Read this too. Is this really true in zone 5?
some species can grow 15 ft. in ground in a year so 6-8' doesn't sound too unreasonable. I expect their growth would be more constrained in a pot, particularly if you don't have a heated greenhouse.
im not sure about from seed, but i started with a 1 ft seedling and it is currently about 6 feet maybe 7 in one growing season, although i assume my season is a bit longer then yours?
Yes this is true. Eucs can grow up to 10' per year given the right conditions (i.e. lots of sun and moderate water and very little fert, average garden soil).
I got 23' of growth from mine in 4 years. I got about 6-8' per year.
Give them a try. Many garden centers are carrying Euc cineria in spring in small pots for very little money.
You can also order eucs from FOREST FARM NURSERY in Roegon for a very good price.
They are not easy from seed for a beginner.
I would think after the first season - the initial seedlings are like thread. As far as a method, I have started red ironbark in peat.
I want to thank you all for your input.
Joe- I went to the website. I have looked there and on the web for a pic of one in a pot . All I can find is a tree sized plant or a close-up of teh branch.
Can someone show me what it looks like in a pot? I have no idea of teh overall shape of this plant. I've only seen it in dried bundles at walmart. I'm guessing it wouldn't look like a tree in zone 5 in a pot- that I bring in the house each winter...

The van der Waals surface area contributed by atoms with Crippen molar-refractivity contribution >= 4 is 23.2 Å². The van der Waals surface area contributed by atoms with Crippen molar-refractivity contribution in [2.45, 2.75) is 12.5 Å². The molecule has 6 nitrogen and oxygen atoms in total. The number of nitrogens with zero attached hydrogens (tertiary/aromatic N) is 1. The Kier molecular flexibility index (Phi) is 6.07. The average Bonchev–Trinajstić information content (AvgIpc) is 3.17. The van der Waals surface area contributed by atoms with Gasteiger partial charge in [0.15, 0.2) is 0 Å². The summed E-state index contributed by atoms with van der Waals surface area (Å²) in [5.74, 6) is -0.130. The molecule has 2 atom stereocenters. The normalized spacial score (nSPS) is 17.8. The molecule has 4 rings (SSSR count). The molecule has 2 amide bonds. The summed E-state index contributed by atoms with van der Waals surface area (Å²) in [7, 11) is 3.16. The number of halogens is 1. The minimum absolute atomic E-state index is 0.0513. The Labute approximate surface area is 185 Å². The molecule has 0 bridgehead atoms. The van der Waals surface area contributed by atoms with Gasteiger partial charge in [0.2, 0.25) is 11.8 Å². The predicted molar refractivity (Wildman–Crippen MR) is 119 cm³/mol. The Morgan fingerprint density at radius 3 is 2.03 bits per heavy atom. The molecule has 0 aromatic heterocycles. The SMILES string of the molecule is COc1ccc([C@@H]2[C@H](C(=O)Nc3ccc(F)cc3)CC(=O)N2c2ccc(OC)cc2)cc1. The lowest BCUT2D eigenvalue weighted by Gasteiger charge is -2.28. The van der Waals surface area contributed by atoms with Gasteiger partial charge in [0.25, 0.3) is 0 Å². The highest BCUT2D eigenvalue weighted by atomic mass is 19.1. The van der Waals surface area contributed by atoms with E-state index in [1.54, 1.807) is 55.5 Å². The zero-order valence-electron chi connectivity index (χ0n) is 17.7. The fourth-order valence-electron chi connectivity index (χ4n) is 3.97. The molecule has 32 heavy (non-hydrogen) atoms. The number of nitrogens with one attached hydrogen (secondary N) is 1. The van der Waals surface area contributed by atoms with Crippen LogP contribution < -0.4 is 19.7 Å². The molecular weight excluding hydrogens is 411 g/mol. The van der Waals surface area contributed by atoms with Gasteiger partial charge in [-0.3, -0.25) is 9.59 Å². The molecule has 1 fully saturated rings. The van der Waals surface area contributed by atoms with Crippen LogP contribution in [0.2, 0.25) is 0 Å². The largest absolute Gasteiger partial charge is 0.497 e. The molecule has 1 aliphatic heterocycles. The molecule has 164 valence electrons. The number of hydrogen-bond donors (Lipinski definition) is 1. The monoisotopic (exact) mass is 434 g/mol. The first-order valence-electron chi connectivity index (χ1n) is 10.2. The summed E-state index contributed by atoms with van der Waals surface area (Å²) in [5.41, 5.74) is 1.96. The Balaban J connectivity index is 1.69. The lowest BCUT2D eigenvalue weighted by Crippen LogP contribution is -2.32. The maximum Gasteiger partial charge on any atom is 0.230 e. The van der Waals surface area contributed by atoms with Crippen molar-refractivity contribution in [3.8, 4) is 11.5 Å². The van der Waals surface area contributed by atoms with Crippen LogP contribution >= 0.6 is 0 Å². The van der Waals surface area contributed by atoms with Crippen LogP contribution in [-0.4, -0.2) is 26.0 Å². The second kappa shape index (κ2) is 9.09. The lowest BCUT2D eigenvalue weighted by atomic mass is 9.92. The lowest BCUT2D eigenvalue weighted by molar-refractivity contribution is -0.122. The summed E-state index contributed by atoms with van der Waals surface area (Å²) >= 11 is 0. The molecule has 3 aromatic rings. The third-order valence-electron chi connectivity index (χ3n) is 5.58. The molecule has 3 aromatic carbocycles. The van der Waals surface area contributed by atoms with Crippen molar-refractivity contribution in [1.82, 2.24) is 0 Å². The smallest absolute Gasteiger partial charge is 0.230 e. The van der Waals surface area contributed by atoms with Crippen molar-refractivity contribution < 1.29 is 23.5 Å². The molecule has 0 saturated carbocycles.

There are over 1000 type of Eucs, with almost as many variations in growth behavior, over a fairly wide range of native habitats. Some are very fast, some slow.
If yours is a slow grower and/or not happy in your environment, it could slow, to dead. :)
Do you which type of Euc your seeds are?
Actually I don't have any.
I was checking out if it would work here after reading it was suggested in a book.
Karen If you want to grow them inside your best choice would be the Lemon scented gum.... very fragrant!
Karen, I don't think they'd grow this big in the first year from seed no matter how good the conditions are. In the 2nd year maybe. I've got some self sown eucalypts in my yard (Zone 8) right now and they are at the most 8 inches tall and we're already into Autumn here.
I just saw this old post, wondering if you planted your eucalyptus or not.
I'm in Chicago, zone 5, so don't think there is any type of eucalyptus that would survive our cold wet winters.
But, after one winter seeing lots of eucalyptus grow in the English Garden of the Chicago Botanical Garden, I thought it was interesting. It was the blue eucalyptus that you see in your dry arrangements. I tried it the same year in the spring from seed.
It is the blue leaf eucalyptus that you see in dry arrangements. The seeds are tiny, but most have sprouted in regular potting soil. I planted those when they were 1-inch high into pots, then put them in the ground in the garden. At the end of the year, in the fall, they were maybe 2ft tall, cut them down and I believe I still have some great-smelling twigs in the house.
I think in our climate they're grown as annuals... they won't survive the winters here. If someone knows otherwise, I'd love to find out.
I hear southern Illinois grows eucalyptus... but that's 2 zones warmer.
I grew deglupta from 12 inch seedlings to 20 feet in 18 months. Slower than Schizolobium parahybum but quick enuff. LOL
for sharing your thoughts of this plant and its growth.
Ferrous, decided that book was full of it- will stick with castor beans.